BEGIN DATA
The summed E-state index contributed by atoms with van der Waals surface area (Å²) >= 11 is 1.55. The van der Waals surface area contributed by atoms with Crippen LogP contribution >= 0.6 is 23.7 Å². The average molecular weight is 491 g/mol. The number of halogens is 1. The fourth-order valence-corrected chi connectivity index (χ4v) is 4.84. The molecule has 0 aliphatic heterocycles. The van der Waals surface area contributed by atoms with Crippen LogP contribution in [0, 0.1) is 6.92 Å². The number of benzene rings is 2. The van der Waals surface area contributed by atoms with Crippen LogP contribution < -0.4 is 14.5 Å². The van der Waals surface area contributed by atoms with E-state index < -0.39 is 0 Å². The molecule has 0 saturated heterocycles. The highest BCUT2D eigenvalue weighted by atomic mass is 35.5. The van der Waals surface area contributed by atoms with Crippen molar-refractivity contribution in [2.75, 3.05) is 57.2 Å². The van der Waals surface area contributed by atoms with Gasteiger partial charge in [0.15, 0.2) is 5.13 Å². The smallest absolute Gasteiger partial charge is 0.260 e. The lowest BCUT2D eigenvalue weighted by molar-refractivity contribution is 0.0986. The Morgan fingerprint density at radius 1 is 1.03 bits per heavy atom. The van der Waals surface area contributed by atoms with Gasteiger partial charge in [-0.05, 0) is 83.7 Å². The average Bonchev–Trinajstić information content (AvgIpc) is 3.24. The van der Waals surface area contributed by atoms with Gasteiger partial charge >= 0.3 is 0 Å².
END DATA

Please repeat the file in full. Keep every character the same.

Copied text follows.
The summed E-state index contributed by atoms with van der Waals surface area (Å²) >= 11 is 1.55. The van der Waals surface area contributed by atoms with Crippen LogP contribution >= 0.6 is 23.7 Å². The average molecular weight is 491 g/mol. The number of halogens is 1. The fourth-order valence-corrected chi connectivity index (χ4v) is 4.84. The molecule has 0 aliphatic heterocycles. The van der Waals surface area contributed by atoms with Crippen LogP contribution in [0, 0.1) is 6.92 Å². The number of benzene rings is 2. The van der Waals surface area contributed by atoms with Crippen LogP contribution < -0.4 is 14.5 Å². The van der Waals surface area contributed by atoms with E-state index < -0.39 is 0 Å². The molecule has 0 saturated heterocycles. The highest BCUT2D eigenvalue weighted by atomic mass is 35.5. The van der Waals surface area contributed by atoms with Crippen molar-refractivity contribution in [2.75, 3.05) is 57.2 Å². The van der Waals surface area contributed by atoms with Gasteiger partial charge in [0.15, 0.2) is 5.13 Å². The smallest absolute Gasteiger partial charge is 0.260 e. The lowest BCUT2D eigenvalue weighted by molar-refractivity contribution is 0.0986. The Morgan fingerprint density at radius 1 is 1.03 bits per heavy atom. The van der Waals surface area contributed by atoms with Gasteiger partial charge in [-0.05, 0) is 83.7 Å². The average Bonchev–Trinajstić information content (AvgIpc) is 3.24. The van der Waals surface area contributed by atoms with Gasteiger partial charge >= 0.3 is 0 Å².